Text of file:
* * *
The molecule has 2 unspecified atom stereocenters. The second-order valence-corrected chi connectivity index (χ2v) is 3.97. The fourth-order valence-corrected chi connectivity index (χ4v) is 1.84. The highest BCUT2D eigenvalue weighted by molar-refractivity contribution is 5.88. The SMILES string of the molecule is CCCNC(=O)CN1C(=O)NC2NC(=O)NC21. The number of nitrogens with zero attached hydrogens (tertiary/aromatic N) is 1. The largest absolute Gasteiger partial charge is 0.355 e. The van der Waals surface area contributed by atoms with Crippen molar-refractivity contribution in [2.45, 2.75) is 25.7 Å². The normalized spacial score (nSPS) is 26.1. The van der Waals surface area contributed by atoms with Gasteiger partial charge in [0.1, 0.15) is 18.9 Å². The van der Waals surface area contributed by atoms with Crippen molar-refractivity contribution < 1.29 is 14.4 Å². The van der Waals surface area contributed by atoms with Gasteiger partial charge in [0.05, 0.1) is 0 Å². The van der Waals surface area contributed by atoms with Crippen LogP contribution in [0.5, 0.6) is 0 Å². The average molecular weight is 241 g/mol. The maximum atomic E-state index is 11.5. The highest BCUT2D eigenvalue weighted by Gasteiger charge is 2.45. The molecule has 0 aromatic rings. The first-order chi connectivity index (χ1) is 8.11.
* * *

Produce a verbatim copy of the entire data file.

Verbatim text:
The molecule has 2 unspecified atom stereocenters. The second-order valence-corrected chi connectivity index (χ2v) is 3.97. The fourth-order valence-corrected chi connectivity index (χ4v) is 1.84. The highest BCUT2D eigenvalue weighted by molar-refractivity contribution is 5.88. The SMILES string of the molecule is CCCNC(=O)CN1C(=O)NC2NC(=O)NC21. The number of nitrogens with zero attached hydrogens (tertiary/aromatic N) is 1. The largest absolute Gasteiger partial charge is 0.355 e. The van der Waals surface area contributed by atoms with Crippen molar-refractivity contribution in [2.45, 2.75) is 25.7 Å². The normalized spacial score (nSPS) is 26.1. The van der Waals surface area contributed by atoms with Gasteiger partial charge in [0.1, 0.15) is 18.9 Å². The van der Waals surface area contributed by atoms with Crippen molar-refractivity contribution < 1.29 is 14.4 Å². The van der Waals surface area contributed by atoms with Gasteiger partial charge in [0.05, 0.1) is 0 Å². The van der Waals surface area contributed by atoms with Crippen LogP contribution in [0.5, 0.6) is 0 Å². The average molecular weight is 241 g/mol. The maximum atomic E-state index is 11.5. The highest BCUT2D eigenvalue weighted by Gasteiger charge is 2.45. The molecule has 0 aromatic rings. The first-order chi connectivity index (χ1) is 8.11.